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Dependency Management

We are using go modules for dependency management. In order to add a new package dependency to the project, you can perform go get <PACKAGE>@<VERSION> or edit the go.mod file and append the package along with the version you want to use.

Updating Dependencies

The Makefile contains a rule called tidy which performs go mod tidy:

  • go mod tidy makes sure go.mod matches the source code in the module. It adds any missing modules necessary to build the current module’s packages and dependencies, and it removes unused modules that don’t provide any relevant packages.
make tidy

⚠️ Make sure that you test the code after you have updated the dependencies!

Exported Packages

This repository contains several packages that could be considered “exported packages”, in a sense that they are supposed to be reused in other Go projects. For example:

  • Gardener’s API packages: pkg/apis
  • Library for building Gardener extensions: extensions
  • Gardener’s Test Framework: test/framework

There are a few more folders in this repository (non-Go sources) that are reused across projects in the Gardener organization:

  • GitHub templates: .github
  • Concourse / cc-utils related helpers: hack/.ci
  • Development, build and testing helpers: hack

These packages feature a dummy doc.go file to allow other Go projects to pull them in as go mod dependencies.

These packages are explicitly not supposed to be used in other projects (consider them as “non-exported”):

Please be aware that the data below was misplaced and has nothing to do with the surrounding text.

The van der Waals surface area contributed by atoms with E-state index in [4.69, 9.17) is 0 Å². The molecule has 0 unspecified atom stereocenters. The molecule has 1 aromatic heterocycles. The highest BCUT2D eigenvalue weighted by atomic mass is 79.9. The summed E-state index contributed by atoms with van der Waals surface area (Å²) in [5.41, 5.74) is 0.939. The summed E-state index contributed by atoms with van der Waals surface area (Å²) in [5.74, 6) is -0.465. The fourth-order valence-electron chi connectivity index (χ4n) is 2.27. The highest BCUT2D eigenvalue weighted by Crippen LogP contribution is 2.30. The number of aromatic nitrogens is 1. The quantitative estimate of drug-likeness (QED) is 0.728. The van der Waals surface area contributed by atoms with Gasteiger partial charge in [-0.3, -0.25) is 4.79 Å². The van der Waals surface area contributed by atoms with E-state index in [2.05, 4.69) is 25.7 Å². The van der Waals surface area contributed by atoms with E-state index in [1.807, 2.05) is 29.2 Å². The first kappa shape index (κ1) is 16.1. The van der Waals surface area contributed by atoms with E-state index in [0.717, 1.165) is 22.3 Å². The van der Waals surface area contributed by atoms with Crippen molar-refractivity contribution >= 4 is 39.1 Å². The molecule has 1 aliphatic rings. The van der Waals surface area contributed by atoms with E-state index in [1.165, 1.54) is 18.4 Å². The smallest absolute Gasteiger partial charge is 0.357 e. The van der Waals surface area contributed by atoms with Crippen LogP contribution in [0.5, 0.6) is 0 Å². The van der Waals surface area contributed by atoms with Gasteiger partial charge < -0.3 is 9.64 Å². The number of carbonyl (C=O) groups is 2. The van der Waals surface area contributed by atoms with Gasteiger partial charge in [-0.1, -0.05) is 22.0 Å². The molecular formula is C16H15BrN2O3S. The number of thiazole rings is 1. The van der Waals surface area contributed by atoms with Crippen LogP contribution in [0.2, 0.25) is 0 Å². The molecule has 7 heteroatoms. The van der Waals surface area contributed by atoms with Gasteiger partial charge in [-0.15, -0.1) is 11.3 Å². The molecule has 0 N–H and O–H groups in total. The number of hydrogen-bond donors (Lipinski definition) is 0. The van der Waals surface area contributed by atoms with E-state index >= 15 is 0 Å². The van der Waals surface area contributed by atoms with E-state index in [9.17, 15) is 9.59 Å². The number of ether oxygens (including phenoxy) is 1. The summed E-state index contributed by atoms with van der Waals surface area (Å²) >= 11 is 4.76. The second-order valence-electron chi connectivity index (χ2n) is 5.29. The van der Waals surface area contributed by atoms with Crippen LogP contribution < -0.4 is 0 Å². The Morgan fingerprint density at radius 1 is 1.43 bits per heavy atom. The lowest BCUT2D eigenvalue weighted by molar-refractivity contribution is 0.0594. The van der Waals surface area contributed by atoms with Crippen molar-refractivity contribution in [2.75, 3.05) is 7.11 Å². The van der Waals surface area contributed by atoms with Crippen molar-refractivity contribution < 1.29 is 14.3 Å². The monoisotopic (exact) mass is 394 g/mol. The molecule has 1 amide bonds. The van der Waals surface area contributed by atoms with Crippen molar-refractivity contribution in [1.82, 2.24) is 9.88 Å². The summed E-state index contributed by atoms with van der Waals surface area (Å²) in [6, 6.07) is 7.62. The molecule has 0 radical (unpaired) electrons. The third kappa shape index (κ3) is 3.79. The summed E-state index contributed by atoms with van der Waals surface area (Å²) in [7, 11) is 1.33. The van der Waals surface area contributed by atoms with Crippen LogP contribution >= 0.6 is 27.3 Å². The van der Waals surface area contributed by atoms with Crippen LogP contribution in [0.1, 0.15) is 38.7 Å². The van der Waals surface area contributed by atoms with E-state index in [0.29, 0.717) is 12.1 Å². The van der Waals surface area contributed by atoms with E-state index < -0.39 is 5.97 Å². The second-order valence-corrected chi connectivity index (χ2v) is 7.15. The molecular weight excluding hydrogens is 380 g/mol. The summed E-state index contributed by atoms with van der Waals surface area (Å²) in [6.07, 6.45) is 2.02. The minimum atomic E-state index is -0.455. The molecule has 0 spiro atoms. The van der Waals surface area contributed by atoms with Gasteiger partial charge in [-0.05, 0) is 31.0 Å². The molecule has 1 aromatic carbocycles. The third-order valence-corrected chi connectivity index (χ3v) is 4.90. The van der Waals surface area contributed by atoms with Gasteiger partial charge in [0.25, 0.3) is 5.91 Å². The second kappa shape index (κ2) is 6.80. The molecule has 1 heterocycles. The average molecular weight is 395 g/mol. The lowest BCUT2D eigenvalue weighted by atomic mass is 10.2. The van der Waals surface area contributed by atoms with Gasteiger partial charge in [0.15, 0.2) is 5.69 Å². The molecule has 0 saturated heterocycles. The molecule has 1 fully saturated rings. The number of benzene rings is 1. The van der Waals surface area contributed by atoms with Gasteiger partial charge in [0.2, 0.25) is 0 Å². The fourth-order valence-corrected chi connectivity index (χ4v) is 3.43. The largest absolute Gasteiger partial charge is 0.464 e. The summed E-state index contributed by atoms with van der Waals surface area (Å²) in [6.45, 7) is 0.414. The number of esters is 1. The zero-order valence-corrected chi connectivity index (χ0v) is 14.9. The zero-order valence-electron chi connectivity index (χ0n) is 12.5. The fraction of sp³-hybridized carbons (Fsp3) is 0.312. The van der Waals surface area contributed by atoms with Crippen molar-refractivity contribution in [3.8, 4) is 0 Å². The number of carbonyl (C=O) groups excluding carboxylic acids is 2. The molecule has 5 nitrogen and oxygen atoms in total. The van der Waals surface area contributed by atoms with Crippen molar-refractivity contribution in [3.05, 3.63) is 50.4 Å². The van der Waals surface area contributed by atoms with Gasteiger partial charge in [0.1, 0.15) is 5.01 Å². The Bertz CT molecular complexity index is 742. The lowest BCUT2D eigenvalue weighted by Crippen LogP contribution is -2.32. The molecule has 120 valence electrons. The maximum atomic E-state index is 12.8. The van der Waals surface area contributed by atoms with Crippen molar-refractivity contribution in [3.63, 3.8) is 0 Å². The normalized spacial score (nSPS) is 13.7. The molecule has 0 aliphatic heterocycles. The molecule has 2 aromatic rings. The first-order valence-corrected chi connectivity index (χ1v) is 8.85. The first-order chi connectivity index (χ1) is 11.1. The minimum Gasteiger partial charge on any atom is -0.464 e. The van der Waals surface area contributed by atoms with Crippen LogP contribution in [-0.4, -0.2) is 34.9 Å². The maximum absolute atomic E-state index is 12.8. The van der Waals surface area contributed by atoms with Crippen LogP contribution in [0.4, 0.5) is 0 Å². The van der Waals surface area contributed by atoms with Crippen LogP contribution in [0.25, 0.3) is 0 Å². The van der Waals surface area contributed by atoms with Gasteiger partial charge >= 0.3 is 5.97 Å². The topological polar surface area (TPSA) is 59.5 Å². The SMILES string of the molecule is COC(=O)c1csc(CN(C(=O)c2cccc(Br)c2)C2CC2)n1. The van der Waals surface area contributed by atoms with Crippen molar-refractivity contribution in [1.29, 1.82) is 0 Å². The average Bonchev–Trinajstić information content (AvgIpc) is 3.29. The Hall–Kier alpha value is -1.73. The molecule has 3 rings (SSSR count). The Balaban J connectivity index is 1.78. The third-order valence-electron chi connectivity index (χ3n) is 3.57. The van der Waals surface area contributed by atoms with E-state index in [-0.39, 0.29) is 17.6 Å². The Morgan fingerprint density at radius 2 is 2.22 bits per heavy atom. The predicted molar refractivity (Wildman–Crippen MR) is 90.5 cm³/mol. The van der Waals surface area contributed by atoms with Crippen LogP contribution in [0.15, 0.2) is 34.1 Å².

• API validation packages: pkg/apis/*/*/validation
  • Operation package (main Gardener business logic regarding Seed and Shoot clusters): pkg/gardenlet/operation
  • Third party code: third_party

Currently, we don’t have a mechanism yet for selectively syncing out these exported packages into dedicated repositories like kube’s staging mechanism (publishing-bot).

Import Restrictions

We want to make sure that other projects can depend on this repository’s “exported” packages without pulling in the entire repository (including “non-exported” packages) or a high number of other unwanted dependencies. Hence, we have to be careful when adding new imports or references between our packages.

ℹ️ General rule of thumb: the mentioned “exported” packages should be as self-contained as possible and depend on as few other packages in the repository and other projects as possible.

In order to support that rule and automatically check compliance with that goal, we leverage import-boss. The tool checks all imports of the given packages (including transitive imports) against rules defined in .import-restrictions files in each directory. An import is allowed if it matches at least one allowed prefix and does not match any forbidden prefixes.

Note: '' (the empty string) is a prefix of everything. For more details, see the import-boss topic.

import-boss is executed on every pull request and blocks the PR if it doesn’t comply with the defined import restrictions. You can also run it locally using make check.

Import restrictions should be changed in the following situations:

  • We spot a new pattern of imports across our packages that was not restricted before but makes it more difficult for other projects to depend on our “exported” packages. In that case, the imports should be further restricted to disallow such problematic imports, and the code/package structure should be reworked to comply with the newly given restrictions.
  • We want to share code between packages, but existing import restrictions prevent us from doing so. In that case, please consider what additional dependencies it will pull in, when loosening existing restrictions. Also consider possible alternatives, like code restructurings or extracting shared code into dedicated packages for minimal impact on dependent projects.